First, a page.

|Year : 2017 | Volume
| Issue : 1 | Page : 93-97
Management of giant retinal tear detachments
Maria H Berrocal1, Megan L Chenworth2, Luis A Acaba3
1 Department of Ophthalmology, University of Puerto Rico, San Juan, Puerto Rico, USA
2 School of Medicine, University of Pennsylvania Perelman, Pennsylvania, USA
3 Sidney Kimmel Medical College, Thomas Jefferson University, Philadelphia, PA, USA
|Date of Submission||24-Jul-2016|
|Date of Acceptance||20-Aug-2016|
|Date of Web Publication||15-Feb-2017|
Maria H Berrocal
Department of Ophthalmology, University of Puerto Rico, 140 De Diego Ave., Suite 404, San Juan, Puerto Rico 00909
Source of Support: None, Conflict of Interest: None
Giant retinal tears (GRTs) are full-thickness circumferential tears of more than 90 degrees of the retina that are associated with vitreous detachment. They are related to ocular trauma, high myopia, aphakia, pseudophakia, genetic mutations involving collagen and young age. GRTs comprise 1.5% of all rhegmatogenous retinal detachments and the average age of incidence is 42 years. GRTs are more common in males, as 72% of all cases occur in males. The incidence of GRTs in the general population is estimated to be 0.05 per 100,000 individuals. Common techniques used in the management of GRTs include fluid-air exchange, pneumatic retinopexy, scleral buckling, primary vitrectomy with gas or silicone oil tamponade, and combined scleral buckle-vitrectomies. However, management of GRTs poses a great challenge to physicians due to the high risk of intra- and post-operative complications and the many technical difficulties involved. The advent of perfluorocarbon liquids (PFCL) and the use of micro-incisional surgery for the treatment of GRTs has provided new opportunities for the management of GTRs. Today, retinal reattachment can be achieved in 94-100% of cases.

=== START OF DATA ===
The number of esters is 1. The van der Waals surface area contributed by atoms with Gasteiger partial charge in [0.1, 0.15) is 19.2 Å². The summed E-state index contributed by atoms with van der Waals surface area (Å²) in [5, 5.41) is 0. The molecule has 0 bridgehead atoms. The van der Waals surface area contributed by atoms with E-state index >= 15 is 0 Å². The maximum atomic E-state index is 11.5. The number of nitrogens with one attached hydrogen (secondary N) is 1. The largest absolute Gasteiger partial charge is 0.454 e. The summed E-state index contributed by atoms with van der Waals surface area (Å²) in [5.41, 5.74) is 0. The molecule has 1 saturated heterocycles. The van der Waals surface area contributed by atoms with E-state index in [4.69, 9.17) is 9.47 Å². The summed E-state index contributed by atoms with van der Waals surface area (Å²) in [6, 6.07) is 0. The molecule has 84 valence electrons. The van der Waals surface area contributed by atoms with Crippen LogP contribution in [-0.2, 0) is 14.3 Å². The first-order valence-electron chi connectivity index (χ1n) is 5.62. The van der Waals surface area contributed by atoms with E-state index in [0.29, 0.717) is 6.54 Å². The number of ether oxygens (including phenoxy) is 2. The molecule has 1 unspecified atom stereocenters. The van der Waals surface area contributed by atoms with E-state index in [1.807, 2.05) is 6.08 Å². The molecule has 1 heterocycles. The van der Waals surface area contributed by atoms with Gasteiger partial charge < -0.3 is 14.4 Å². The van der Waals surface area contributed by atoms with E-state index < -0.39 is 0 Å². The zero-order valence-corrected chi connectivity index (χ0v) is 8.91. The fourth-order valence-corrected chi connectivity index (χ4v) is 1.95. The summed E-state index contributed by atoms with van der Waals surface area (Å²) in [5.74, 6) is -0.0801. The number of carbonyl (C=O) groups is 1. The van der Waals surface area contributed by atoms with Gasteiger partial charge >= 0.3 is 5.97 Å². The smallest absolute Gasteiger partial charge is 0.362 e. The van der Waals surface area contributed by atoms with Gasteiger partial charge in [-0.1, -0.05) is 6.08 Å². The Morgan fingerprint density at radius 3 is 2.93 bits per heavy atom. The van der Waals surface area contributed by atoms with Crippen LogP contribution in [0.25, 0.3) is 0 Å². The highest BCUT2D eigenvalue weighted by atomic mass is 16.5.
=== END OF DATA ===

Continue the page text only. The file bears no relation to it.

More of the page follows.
Keywords: Giant Retinal Tears, Perfluorocarbon Liquids, Micro-incisional Surgery
|How to cite this article:|
Berrocal MH, Chenworth ML, Acaba LA. Management of giant retinal tear detachments. J Ophthalmic Vis Res 2017;12:93-7
| Introduction|| |
Giant retinal tears (GRTs) are defined as full-thickness circumferential tears of more than 90 degrees of the retina associated with vitreous detachment.,, Their management poses significant challenges due to the many complications and technical difficulties involved. Although GRTs can occur spontaneously, they are often associated with a number of conditions; these include ocular trauma, high myopia, aphakia, pseudophakia, genetic mutations involving collagen and young age.,,, Common techniques used to treat GRTs include fluid-air exchange, pneumatic retinopexy, scleral buckling, primary vitrectomy with gas or silicone oil tamponade, and combined scleral buckle-vitrectomies. Perfluorocarbon liquids (PFCLs) revolutionized the management of GRTs and the advent of small gauge vitrectomy techniques have further optimized the treatment outcomes.